Couy Griffin is New Mexico’s fly in the ointment

Looking westward and north to Arizona and Colorado, New Mexico should count itself lucky three days after Election Day. Vote counting continues in those states. Here in New Mexico, no major disruptions marred Election Day and the vast majority of contests, including the governor’s race, slipped into history Tuesday night without any drama. Even the state’s marquee federal race, the 2nd Congressional District featuring Democrat Gabe Vasquez and Republican incumbent Yvette Herrell, with its potential national implications, ended quietly with Vasquez winning by 1,300 votes and Herrell conceding defeat. Otero County Sheriff David Black instructs former Otero County Commissioner Couy Griffin to leave the room during Thursday’s county commission meeting.

Ivey-Soto spectacle reminds us state lawmakers can’t police themselves

The saga that humbled state senator Daniel Ivey-Soto this week is the kind of political theater that hypnotizes the chattering political class. A mixture of sexual harassment allegations and an unsuccessful coup against Sen. President Pro Tem Mimi Stewart, with whom he has clashed, led Ivey-Soto to resign Thursday as chairman of the Senate Rules Committee before his colleagues could remove him. It was a very public drama that generated blaring headlines and gossipy conversations. Beyond all the hot takes and salacious titillation, however, it’s important that we not forget the institutional weakness that got us to this point. Skepticism has always swirled around lawmakers’ claim that they can police themselves.

Lawmakers say alcohol on 2023 session agenda

Powerful state lawmakers are signaling their desire to address New Mexico’s worst-in-the-nation rate of alcohol-related deaths in the upcoming session, including by changing how alcohol is taxed. Sen. George Muñoz, D-Gallup, chair of the influential Senate Finance Committee, said he supports raising statewide alcohol taxes, among the most effective measures for curbing excessive drinking. Senate President Pro Tem Mimi Stewart, D-Albuquerque, agreed the state’s rates “are probably not at the level they need to be,” and raising them “should be part of the solution” to the state’s alcohol crisis. Rep. Patricia Lundstrom, D-Gallup, chair of the House committee that crafts the state budget, acknowledged “we do not have the balance right” between businesses that profit from selling alcohol and people harmed by consuming it and said in the coming session she expected “legislation to come through that is going to cost money.”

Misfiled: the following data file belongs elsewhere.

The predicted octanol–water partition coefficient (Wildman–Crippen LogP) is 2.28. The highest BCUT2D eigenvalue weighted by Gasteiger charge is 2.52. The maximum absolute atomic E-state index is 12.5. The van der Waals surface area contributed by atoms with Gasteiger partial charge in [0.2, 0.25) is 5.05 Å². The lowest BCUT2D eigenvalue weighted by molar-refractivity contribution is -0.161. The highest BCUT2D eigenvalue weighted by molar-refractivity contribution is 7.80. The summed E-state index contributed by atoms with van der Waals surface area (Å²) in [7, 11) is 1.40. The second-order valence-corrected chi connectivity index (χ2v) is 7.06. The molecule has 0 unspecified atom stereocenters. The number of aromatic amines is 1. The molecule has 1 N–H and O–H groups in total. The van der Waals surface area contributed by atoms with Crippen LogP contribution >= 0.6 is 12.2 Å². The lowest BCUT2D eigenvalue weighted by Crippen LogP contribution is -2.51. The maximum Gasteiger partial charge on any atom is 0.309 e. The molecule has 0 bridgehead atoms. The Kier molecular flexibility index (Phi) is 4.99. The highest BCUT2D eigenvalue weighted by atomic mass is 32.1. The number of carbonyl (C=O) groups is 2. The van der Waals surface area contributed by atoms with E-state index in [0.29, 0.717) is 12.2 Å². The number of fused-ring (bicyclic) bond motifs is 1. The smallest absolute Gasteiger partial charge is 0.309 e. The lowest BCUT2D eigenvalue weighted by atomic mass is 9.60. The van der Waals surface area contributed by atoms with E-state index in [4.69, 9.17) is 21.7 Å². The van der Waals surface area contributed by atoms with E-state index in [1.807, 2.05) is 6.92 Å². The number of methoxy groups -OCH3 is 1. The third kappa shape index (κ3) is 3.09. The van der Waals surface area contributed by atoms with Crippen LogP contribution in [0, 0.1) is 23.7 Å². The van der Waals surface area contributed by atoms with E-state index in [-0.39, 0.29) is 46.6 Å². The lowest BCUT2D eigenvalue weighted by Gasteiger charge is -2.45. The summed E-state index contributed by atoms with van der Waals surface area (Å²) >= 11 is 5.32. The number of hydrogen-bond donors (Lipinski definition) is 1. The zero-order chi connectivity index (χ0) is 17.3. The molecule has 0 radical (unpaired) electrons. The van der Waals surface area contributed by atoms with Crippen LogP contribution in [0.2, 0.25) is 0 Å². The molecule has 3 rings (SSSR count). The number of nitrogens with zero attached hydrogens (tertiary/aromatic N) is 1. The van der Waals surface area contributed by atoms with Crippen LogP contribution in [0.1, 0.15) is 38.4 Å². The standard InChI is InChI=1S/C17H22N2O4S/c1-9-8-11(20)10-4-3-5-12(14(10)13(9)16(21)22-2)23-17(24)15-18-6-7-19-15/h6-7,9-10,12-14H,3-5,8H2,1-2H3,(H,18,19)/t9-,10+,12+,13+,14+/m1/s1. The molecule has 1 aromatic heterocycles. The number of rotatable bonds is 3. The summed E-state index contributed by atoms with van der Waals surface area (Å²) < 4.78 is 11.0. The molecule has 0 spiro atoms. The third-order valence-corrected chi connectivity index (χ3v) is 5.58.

In August, lawmakers on health, criminal justice, and economic committees voiced concern about New Mexico’s alcohol problems. Many attributed the flurry of interest to a New Mexico In Depth investigative series, which showed the state’s alcohol-related death rate has risen continuously for decades and is far above any other state’s. “I really didn’t realize how bad we were on alcohol deaths until I read all of those articles,” said Stewart.

Is Ronchetti ready for tough questions?

On Sunday, Republican gubernatorial candidate Mark Ronchetti made me wonder whether he’s truly ready for the tough questioning that comes with running for public office — questioning that only gets tougher if you win a top political office.His campaign intentionally denied entry to a working journalist, Shaun Griswold of Source New Mexico, from a Carlsbad event in which Florida governor Ron DeSantis appeared for the former TV meteorologist and political newcomer.It’s not a good look for a candidate who aspires to a job that is rightfully an object of great public interest and scrutiny.What does his campaign’s decision suggest about Ronchetti should he become governor and how he might handle journalists who have questions that might be dangerous to his political ambitions?